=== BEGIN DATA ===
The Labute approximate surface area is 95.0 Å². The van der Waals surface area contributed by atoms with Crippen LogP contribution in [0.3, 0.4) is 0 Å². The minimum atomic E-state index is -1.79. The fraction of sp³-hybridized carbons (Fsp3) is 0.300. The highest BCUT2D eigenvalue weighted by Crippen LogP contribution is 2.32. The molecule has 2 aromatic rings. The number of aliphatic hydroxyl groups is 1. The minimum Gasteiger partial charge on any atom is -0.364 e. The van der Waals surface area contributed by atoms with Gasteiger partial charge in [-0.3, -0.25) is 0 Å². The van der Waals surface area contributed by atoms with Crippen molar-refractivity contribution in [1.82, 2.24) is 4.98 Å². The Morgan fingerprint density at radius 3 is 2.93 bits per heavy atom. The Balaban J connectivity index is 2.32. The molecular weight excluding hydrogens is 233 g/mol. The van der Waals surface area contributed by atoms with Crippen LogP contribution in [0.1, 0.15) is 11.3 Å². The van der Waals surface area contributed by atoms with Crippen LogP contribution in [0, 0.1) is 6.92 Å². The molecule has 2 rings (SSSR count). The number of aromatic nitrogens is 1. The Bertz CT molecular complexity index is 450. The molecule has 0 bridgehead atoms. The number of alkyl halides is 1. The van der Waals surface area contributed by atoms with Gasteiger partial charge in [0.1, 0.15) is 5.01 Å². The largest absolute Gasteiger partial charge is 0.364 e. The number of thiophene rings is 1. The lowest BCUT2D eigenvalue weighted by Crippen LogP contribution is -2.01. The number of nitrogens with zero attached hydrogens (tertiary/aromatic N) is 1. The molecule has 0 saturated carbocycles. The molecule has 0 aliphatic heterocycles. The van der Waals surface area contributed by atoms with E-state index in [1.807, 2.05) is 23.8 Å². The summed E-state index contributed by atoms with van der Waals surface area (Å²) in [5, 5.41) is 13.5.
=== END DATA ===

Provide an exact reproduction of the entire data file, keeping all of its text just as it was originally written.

The Labute approximate surface area is 95.0 Å². The van der Waals surface area contributed by atoms with Crippen LogP contribution in [0.3, 0.4) is 0 Å². The minimum atomic E-state index is -1.79. The fraction of sp³-hybridized carbons (Fsp3) is 0.300. The highest BCUT2D eigenvalue weighted by Crippen LogP contribution is 2.32. The molecule has 2 aromatic rings. The number of aliphatic hydroxyl groups is 1. The minimum Gasteiger partial charge on any atom is -0.364 e. The van der Waals surface area contributed by atoms with Gasteiger partial charge in [-0.3, -0.25) is 0 Å². The van der Waals surface area contributed by atoms with Crippen molar-refractivity contribution in [1.82, 2.24) is 4.98 Å². The Morgan fingerprint density at radius 3 is 2.93 bits per heavy atom. The Balaban J connectivity index is 2.32. The molecular weight excluding hydrogens is 233 g/mol. The van der Waals surface area contributed by atoms with Crippen LogP contribution in [0.1, 0.15) is 11.3 Å². The van der Waals surface area contributed by atoms with Crippen LogP contribution in [0, 0.1) is 6.92 Å². The molecule has 2 rings (SSSR count). The number of aromatic nitrogens is 1. The Bertz CT molecular complexity index is 450. The molecule has 0 bridgehead atoms. The number of alkyl halides is 1. The van der Waals surface area contributed by atoms with Gasteiger partial charge in [0.1, 0.15) is 5.01 Å². The largest absolute Gasteiger partial charge is 0.364 e. The number of thiophene rings is 1. The lowest BCUT2D eigenvalue weighted by Crippen LogP contribution is -2.01. The number of nitrogens with zero attached hydrogens (tertiary/aromatic N) is 1. The molecule has 0 saturated carbocycles. The molecule has 0 aliphatic heterocycles. The van der Waals surface area contributed by atoms with E-state index in [1.807, 2.05) is 23.8 Å². The summed E-state index contributed by atoms with van der Waals surface area (Å²) in [5, 5.41) is 13.5.